The Stacks project

[Chapter V, Serre_algebre_locale]

Lemma 43.19.4. Let $X$ be a nonsingular variety. Let $\mathcal{F}$ and $\mathcal{G}$ be coherent sheaves on $X$ with $\dim (\text{Supp}(\mathcal{F})) \leq r$, $\dim (\text{Supp}(\mathcal{G})) \leq s$, and $\dim (\text{Supp}(\mathcal{F}) \cap \text{Supp}(\mathcal{G}) ) \leq r + s - \dim X$. In this case $[\mathcal{F}]_ r$ and $[\mathcal{G}]_ s$ intersect properly and

\[ [\mathcal{F}]_ r \cdot [\mathcal{G}]_ s = \sum (-1)^ p [\text{Tor}_ p^{\mathcal{O}_ X}(\mathcal{F}, \mathcal{G})]_{r + s - \dim (X)}. \]

Proof. The statement that $[\mathcal{F}]_ r$ and $[\mathcal{G}]_ s$ intersect properly is immediate. Since we are proving an equality of cycles we may work locally on $X$. (Observe that the formation of the intersection product of cycles, the formation of $\text{Tor}$-sheaves, and forming the cycle associated to a coherent sheaf, each commute with restriction to open subschemes.) Thus we may and do assume that $X$ is affine.


\[ RHS(\mathcal{F}, \mathcal{G}) = [\mathcal{F}]_ r \cdot [\mathcal{G}]_ s \quad \text{and}\quad LHS(\mathcal{F}, \mathcal{G}) = \sum (-1)^ p [\text{Tor}_ p^{\mathcal{O}_ X}(\mathcal{F}, \mathcal{G})]_{r + s - \dim (X)} \]

Consider a short exact sequence

\[ 0 \to \mathcal{F}_1 \to \mathcal{F}_2 \to \mathcal{F}_3 \to 0 \]

of coherent sheaves on $X$ with $\text{Supp}(\mathcal{F}_ i) \subset \text{Supp}(\mathcal{F})$, then both $LHS(\mathcal{F}_ i, \mathcal{G})$ and $RHS(\mathcal{F}_ i, \mathcal{G})$ are defined for $i = 1, 2, 3$ and we have

\[ RHS(\mathcal{F}_2, \mathcal{G}) = RHS(\mathcal{F}_1, \mathcal{G}) + RHS(\mathcal{F}_3, \mathcal{G}) \]

and similarly for LHS. Namely, the support condition guarantees that everything is defined, the short exact sequence and additivity of lengths gives

\[ [\mathcal{F}_2]_ r = [\mathcal{F}_1]_ r + [\mathcal{F}_3]_ r \]

(Chow Homology, Lemma 42.10.4) which implies additivity for RHS. The long exact sequence of $\text{Tor}$s

\[ \ldots \to \text{Tor}_1(\mathcal{F}_3, \mathcal{G}) \to \text{Tor}_0(\mathcal{F}_1, \mathcal{G}) \to \text{Tor}_0(\mathcal{F}_2, \mathcal{G}) \to \text{Tor}_0(\mathcal{F}_3, \mathcal{G}) \to 0 \]

and additivity of lengths as before implies additivity for LHS.

By Algebra, Lemma 10.62.1 and the fact that $X$ is affine, we can find a filtration of $\mathcal{F}$ whose graded pieces are structure sheaves of closed subvarieties of $\text{Supp}(\mathcal{F})$. The additivity shown in the previous paragraph, implies that it suffices to prove $LHS = RHS$ with $\mathcal{F}$ replaced by $\mathcal{O}_ V$ where $V \subset \text{Supp}(\mathcal{F})$. By symmetry we can do the same for $\mathcal{G}$. This reduces us to proving that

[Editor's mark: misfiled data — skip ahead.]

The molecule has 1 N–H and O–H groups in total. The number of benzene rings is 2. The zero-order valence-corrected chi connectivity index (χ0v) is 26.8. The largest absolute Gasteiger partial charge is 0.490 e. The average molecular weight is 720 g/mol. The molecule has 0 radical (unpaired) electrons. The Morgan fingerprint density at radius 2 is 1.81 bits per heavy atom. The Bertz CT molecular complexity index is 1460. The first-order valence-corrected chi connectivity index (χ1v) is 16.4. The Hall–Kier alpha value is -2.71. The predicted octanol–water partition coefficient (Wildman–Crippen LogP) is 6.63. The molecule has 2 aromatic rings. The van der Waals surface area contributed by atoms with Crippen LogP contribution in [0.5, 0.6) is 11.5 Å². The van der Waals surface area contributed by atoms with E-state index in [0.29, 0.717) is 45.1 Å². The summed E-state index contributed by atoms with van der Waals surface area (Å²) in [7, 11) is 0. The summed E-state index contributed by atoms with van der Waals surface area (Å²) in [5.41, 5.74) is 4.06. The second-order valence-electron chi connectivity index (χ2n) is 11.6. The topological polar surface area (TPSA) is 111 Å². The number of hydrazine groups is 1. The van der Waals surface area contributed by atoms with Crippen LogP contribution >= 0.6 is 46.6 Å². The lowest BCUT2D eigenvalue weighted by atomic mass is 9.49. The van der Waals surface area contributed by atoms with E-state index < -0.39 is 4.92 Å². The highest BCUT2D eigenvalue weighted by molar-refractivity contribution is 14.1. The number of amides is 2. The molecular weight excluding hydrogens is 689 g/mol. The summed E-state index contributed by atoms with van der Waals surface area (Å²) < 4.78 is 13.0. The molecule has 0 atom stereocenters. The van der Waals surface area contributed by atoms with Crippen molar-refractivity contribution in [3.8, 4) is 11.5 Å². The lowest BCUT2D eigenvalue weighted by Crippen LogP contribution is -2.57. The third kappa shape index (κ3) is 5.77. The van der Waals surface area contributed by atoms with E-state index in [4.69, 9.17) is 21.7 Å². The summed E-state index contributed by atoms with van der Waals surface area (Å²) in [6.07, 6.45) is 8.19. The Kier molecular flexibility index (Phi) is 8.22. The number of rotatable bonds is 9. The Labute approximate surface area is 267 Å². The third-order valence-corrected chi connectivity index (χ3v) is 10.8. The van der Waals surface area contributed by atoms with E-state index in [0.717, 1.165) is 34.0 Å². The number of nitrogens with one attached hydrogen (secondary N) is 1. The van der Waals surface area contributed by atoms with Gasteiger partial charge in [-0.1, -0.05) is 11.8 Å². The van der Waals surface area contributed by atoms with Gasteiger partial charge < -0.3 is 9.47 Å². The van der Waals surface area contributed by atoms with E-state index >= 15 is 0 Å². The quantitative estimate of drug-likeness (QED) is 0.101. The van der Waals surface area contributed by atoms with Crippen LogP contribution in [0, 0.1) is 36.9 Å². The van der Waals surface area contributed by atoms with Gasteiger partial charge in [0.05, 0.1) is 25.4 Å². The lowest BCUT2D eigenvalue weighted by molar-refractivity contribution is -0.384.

\[ LHS(\mathcal{O}_ V, \mathcal{O}_ W) = RHS(\mathcal{O}_ V, \mathcal{O}_ W) \]

where $W \subset \text{Supp}(\mathcal{G})$ is a closed subvariety. If $\dim (V) = r$ and $\dim (W) = s$, then this equality is the definition of $V \cdot W$. On the other hand, if $\dim (V) < r$ or $\dim (W) < s$, i.e., $[V]_ r = 0$ or $[W]_ s = 0$, then we have to prove that $RHS(\mathcal{O}_ V, \mathcal{O}_ W) = 0$ 1.

Let $Z \subset V \cap W$ be an irreducible component of dimension $r + s - \dim (X)$. This is the maximal dimension of a component and it suffices to show that the coefficient of $Z$ in $RHS$ is zero. Let $\xi \in Z$ be the generic point. Write $A = \mathcal{O}_{X, \xi }$, $B = \mathcal{O}_{X \times X, \Delta (\xi )}$, and $C = \mathcal{O}_{V \times W, \Delta (\xi )}$. By Lemma 43.19.1 we have

\[ \text{coeff of }Z\text{ in } RHS(\mathcal{O}_ V, \mathcal{O}_ W) = \sum (-1)^ i \text{length}_ B \text{Tor}_ i^ B(A, C) \]

Since $\dim (V) < r$ or $\dim (W) < s$ we have $\dim (V \times W) < r + s$ which implies $\dim (C) < \dim (X)$ (small detail omitted). Moreover, the kernel $I$ of $B \to A$ is generated by a regular sequence of length $\dim (X)$ (Lemma 43.13.3). Hence vanishing by Lemma 43.16.2 because the Hilbert function of $C$ with respect to $I$ has degree $\dim (C) < n$ by Algebra, Proposition 10.60.9. $\square$

[1] The reader can see that this is not a triviality by taking $r = s = 1$ and $X$ a nonsingular surface and $V = W$ a closed point $x$ of $X$. In this case there are $3$ nonzero $\text{Tor}$s of lengths $1, 2, 1$ at $x$.

Comments (0)

Post a comment

Your email address will not be published. Required fields are marked.

In your comment you can use Markdown and LaTeX style mathematics (enclose it like $\pi$). A preview option is available if you wish to see how it works out (just click on the eye in the toolbar).

Unfortunately JavaScript is disabled in your browser, so the comment preview function will not work.

All contributions are licensed under the GNU Free Documentation License.

In order to prevent bots from posting comments, we would like you to prove that you are human. You can do this by filling in the name of the current tag in the following input field. As a reminder, this is tag 0B0W. Beware of the difference between the letter 'O' and the digit '0'.